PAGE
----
For the first time, central and local government have partnered to work out the solutions to Auckland's transport issues.
Released this afternoon, the Auckland Transport Alignment foundation report addresses the main challenges facing the city and what the future looks like, including another harbour crossing and autonomous cars.
Medium growth projections are that the city's population will increase by more than 700,000 or by 50 per cent over the next 30 years and the number of jobs will increase by more than 270,000 (about 40 per cent). Nearly a third of this growth will occur beyond 20km of the city centre. This growing population will put pressure on Auckland's transport networks.
The report identifies the main issues that need to be focused on as:
•Access to employment and labour by making jobs accessible by car within 30 minutes and by public transport within 45 minutes during the morning peak.
•Public transport which will be measure by the proportion of vehicular trips in the morning peak made by public transport.
It also includes a timeline of the major infrastructure developments, including the City Rail Link and the Western Ring Route to be completed by 2025, rail electrification and the Northwestern Busway by 2035 and an additional harbour crossing and rail to Auckland Airport by 2045.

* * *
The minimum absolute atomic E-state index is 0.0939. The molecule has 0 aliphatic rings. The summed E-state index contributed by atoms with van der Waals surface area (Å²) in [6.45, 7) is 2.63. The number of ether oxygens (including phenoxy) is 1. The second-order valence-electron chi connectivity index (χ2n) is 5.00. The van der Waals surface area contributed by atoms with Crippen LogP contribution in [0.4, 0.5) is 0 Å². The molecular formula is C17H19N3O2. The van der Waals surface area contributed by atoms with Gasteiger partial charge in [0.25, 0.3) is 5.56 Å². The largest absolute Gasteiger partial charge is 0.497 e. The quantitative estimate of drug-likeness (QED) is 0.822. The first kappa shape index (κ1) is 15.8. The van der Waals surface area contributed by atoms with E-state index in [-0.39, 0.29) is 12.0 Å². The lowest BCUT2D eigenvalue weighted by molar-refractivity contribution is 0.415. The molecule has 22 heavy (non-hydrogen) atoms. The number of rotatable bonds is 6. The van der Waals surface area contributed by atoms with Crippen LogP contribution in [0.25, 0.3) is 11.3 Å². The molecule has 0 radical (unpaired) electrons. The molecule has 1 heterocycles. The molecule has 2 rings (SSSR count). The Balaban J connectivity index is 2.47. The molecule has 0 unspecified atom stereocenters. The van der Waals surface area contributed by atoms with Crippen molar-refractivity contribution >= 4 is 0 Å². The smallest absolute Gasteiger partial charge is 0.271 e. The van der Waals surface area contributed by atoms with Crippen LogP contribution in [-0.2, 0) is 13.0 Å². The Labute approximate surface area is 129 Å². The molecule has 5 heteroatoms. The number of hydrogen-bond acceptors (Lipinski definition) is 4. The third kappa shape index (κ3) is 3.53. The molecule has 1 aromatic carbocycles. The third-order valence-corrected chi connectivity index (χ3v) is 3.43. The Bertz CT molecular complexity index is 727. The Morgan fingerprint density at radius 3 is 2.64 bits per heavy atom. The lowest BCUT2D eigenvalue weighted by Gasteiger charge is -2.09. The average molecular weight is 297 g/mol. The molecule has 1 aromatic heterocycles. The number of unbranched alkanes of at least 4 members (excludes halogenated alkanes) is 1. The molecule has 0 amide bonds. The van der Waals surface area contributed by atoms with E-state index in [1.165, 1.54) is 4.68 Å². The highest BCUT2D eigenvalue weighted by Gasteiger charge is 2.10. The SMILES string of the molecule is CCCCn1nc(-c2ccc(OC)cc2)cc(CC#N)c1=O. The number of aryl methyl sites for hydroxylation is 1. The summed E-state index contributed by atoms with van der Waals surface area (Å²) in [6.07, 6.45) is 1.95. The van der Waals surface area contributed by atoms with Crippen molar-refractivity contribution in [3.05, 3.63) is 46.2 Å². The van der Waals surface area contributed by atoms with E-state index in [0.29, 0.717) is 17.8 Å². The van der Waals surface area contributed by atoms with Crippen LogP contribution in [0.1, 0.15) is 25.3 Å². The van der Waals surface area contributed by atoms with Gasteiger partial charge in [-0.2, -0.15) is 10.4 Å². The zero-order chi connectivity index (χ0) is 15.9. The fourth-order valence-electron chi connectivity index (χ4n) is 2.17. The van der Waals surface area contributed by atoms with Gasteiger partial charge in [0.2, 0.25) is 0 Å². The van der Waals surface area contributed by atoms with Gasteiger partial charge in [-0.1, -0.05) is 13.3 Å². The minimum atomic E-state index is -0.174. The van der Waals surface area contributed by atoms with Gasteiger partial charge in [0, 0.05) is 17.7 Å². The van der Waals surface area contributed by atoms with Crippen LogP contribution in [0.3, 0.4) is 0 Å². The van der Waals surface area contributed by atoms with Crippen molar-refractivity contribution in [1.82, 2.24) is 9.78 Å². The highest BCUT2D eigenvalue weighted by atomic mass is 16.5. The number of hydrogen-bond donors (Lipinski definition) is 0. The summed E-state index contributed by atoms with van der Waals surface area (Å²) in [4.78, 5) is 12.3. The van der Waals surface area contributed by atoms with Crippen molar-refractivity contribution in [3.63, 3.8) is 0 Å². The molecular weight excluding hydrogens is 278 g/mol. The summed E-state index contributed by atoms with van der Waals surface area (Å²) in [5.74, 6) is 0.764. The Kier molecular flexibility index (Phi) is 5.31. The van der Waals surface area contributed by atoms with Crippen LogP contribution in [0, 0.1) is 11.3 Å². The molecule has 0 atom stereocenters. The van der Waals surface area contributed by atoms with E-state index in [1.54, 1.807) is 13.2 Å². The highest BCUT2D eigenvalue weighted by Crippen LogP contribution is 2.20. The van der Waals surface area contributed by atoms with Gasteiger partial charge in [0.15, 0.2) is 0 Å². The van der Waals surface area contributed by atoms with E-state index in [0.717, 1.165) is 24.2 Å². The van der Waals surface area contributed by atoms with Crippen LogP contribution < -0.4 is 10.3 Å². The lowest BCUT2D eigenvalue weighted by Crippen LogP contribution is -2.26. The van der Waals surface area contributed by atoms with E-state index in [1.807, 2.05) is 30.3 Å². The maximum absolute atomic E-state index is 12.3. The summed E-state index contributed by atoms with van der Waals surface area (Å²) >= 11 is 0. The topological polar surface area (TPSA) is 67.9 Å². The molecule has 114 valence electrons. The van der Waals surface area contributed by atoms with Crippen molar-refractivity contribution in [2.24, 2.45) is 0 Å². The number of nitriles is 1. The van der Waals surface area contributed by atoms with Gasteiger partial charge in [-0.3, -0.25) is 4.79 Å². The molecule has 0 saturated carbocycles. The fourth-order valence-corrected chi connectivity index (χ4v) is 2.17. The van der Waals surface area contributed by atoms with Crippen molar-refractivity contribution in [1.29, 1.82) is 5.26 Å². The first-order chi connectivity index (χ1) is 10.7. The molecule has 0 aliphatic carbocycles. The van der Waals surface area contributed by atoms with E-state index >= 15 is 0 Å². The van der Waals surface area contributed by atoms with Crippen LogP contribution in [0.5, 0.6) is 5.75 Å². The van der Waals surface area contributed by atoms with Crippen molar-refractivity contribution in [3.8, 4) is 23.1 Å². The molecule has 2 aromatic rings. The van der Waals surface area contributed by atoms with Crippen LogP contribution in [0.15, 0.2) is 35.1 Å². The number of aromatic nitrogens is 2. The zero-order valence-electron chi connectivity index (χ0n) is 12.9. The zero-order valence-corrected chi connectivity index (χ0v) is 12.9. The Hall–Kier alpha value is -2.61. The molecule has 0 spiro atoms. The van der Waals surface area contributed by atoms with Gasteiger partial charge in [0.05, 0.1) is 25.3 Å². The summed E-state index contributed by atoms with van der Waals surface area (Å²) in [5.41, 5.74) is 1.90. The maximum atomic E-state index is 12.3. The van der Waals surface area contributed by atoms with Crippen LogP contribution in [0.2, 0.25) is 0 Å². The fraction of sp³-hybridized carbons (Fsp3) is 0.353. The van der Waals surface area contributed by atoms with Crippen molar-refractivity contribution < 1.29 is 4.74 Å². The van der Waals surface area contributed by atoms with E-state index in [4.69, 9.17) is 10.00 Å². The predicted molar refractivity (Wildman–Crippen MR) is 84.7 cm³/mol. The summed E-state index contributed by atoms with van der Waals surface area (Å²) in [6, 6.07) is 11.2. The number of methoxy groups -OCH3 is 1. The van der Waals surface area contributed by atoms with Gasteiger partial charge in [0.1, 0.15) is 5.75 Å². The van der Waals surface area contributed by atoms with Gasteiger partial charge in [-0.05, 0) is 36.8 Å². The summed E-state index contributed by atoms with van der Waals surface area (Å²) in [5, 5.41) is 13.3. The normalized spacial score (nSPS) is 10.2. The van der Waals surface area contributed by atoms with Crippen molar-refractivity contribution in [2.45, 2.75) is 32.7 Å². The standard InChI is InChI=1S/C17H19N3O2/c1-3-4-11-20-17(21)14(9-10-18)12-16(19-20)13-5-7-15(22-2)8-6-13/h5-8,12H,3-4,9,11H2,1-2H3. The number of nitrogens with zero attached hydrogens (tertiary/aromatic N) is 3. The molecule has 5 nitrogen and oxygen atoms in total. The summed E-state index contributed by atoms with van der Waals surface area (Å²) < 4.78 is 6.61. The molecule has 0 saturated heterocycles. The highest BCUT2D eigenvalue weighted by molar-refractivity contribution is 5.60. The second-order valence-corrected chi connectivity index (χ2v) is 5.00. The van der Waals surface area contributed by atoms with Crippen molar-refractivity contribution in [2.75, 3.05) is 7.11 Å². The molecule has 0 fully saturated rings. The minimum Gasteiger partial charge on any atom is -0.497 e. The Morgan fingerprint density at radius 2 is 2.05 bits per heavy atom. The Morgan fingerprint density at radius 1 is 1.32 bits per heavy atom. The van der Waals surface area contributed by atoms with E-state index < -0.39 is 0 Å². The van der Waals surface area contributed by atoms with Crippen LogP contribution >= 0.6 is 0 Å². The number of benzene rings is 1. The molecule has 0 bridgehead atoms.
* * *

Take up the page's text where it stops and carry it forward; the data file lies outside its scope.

The report found Auckland lags behind Australian cities in travel time reliability, public transport and the overall size of its available labour pool.
And the freight industry is projected to grow in size by 78 per cent.
But the report recognises there has been "a very significant increase" in transport investment by the Government over the last decade which has contributed to a number of major roading improvements and upgrades to arterial routes, among other upgrades.
It also recognises technological developments and raises how advancements like electric and autonomous vehicles, car-sharing technologies and improved traffic information will shape the future.
Auckland mayor Len Brown has hailed the report as a "giant step forward" in agreeing Auckland's transport investments. It's clear that the views between the council and government are extremely close in thinking, he said.
"For decades, Auckland local government and various governments bickered about the city's transport issues but no more."
Mr Brown said the united approach is crucial to Auckland's continuing success as a highly-sought after place to live and do business in.